Adopted at six weeks old by the devout Mrs Winterson and her husband, Jeanette never belonged. Her mother was monsterous and it is a wonder that she adopted at all. She told her daughter that she came from 'the wrong crib' and that she should have adopted another child. Jeanette was never held, hugged, comforted. Rather she was put in the coal hold, or left to sleep on the front stoop when she misbehaved.
Books and reading was not encouraged (except for the Bible). Her mother's concern was that 'you never know what is in a book until it is too late'. Jeanette found solace in the books she discovered at the library, beginning her reading at A and working alphabetically towards Z. She discovered poetry and Shakespeare and, through reading, began to discover herself.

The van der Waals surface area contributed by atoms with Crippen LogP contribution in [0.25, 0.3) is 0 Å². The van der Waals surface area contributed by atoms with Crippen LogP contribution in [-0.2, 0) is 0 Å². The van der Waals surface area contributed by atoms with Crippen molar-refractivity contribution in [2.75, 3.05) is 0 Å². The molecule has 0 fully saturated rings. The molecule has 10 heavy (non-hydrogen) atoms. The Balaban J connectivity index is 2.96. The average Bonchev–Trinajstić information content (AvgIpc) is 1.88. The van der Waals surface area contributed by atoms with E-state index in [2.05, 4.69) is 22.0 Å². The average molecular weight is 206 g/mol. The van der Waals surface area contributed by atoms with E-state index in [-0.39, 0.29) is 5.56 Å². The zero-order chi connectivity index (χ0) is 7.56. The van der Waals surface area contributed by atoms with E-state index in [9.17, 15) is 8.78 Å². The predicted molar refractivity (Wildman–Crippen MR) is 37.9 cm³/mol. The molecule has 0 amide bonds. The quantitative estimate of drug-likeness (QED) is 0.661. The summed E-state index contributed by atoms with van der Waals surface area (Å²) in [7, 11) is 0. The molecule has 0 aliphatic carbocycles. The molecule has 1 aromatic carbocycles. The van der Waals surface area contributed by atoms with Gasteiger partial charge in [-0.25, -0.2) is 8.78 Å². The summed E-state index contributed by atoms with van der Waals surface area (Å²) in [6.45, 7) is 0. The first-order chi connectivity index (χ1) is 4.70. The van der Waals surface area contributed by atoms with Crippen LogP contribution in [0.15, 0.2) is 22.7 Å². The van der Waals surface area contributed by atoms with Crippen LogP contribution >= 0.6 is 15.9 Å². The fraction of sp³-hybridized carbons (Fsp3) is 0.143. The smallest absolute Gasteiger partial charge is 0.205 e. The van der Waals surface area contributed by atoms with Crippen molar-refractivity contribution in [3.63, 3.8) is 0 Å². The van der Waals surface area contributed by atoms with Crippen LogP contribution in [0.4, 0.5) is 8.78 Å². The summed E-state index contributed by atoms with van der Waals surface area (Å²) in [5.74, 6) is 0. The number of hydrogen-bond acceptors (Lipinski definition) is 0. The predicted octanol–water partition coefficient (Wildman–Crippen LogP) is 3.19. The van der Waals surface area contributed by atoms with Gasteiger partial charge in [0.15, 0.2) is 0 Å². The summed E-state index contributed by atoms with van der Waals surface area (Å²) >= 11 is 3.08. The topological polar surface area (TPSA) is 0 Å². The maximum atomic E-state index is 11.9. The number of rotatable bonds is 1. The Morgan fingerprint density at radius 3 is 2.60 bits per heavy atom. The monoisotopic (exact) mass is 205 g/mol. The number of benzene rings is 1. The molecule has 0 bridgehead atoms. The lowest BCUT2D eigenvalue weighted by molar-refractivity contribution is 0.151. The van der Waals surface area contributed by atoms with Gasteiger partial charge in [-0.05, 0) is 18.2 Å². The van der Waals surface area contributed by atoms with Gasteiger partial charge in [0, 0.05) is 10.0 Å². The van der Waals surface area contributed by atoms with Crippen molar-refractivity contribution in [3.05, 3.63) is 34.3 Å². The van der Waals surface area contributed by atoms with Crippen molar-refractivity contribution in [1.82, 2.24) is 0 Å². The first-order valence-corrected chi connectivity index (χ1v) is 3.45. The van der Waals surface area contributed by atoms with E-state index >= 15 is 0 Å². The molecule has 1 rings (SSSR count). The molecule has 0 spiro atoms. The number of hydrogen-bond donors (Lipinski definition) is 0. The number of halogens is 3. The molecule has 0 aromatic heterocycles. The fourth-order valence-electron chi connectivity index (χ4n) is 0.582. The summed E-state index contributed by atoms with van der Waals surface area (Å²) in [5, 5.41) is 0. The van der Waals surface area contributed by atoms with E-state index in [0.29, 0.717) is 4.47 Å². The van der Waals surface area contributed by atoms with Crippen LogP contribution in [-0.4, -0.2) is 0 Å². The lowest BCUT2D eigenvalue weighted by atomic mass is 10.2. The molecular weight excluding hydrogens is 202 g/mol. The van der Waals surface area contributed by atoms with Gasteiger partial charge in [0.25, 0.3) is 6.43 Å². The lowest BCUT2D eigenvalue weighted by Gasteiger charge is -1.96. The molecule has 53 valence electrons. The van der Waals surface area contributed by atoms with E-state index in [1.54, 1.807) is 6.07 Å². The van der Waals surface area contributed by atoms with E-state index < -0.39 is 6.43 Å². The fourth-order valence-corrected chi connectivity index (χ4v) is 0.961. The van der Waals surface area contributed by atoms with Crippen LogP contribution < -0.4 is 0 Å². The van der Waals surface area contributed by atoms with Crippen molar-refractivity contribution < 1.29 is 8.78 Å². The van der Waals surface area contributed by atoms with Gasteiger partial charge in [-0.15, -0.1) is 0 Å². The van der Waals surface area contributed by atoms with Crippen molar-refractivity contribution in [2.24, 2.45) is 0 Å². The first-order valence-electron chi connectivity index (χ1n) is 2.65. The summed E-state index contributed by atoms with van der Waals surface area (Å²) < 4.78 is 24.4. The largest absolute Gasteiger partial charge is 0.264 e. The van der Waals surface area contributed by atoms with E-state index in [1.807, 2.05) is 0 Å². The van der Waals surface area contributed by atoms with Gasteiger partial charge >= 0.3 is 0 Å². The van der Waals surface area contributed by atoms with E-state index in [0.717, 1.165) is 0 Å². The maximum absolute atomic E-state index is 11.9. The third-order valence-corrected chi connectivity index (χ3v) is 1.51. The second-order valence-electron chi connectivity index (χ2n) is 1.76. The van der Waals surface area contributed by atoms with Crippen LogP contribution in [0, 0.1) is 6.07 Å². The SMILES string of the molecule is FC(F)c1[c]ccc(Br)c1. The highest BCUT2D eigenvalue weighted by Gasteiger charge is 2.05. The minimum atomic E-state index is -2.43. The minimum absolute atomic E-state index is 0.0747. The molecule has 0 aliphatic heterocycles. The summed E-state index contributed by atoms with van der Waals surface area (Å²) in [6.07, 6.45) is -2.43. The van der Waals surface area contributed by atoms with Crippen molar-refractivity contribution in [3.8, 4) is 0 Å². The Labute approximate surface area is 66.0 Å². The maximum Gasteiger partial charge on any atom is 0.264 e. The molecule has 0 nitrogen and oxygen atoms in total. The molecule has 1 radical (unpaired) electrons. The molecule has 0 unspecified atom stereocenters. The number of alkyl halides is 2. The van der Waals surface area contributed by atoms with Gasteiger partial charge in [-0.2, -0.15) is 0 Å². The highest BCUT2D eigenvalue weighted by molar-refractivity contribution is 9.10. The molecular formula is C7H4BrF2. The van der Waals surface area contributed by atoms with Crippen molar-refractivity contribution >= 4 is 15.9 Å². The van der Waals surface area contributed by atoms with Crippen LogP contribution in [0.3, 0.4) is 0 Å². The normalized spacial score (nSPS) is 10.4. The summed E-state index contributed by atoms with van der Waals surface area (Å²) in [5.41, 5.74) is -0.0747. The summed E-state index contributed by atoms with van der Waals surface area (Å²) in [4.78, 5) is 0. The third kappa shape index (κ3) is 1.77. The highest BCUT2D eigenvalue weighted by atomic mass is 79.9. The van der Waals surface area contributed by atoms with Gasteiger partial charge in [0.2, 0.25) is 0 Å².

Meanwhile she endured her difficult childhood, including an attempted exorcism, before leaving home. But I don't want to give the impression that this is a Mommy Dearest story of brutality - there is tremendous humour and love amidst the angst. Her conversational tone, the pace at which the story is told, and the honesty of her voice makes for a remarkably beautiful memoir.
|Winterson, Sydney May 2016|
From her early thirties she skips ahead 25 years, deliberately leaving out those difficult decades where she struggled to find the happiness she hoped for. She concludes with chapters about her marriage to Susie Orbach, her attempts to find her birth parents and her coming to terms with her past. The story ends by returning to central themes - hope and the possibility of love. I'd like to think she has found what she has spent her life searching for.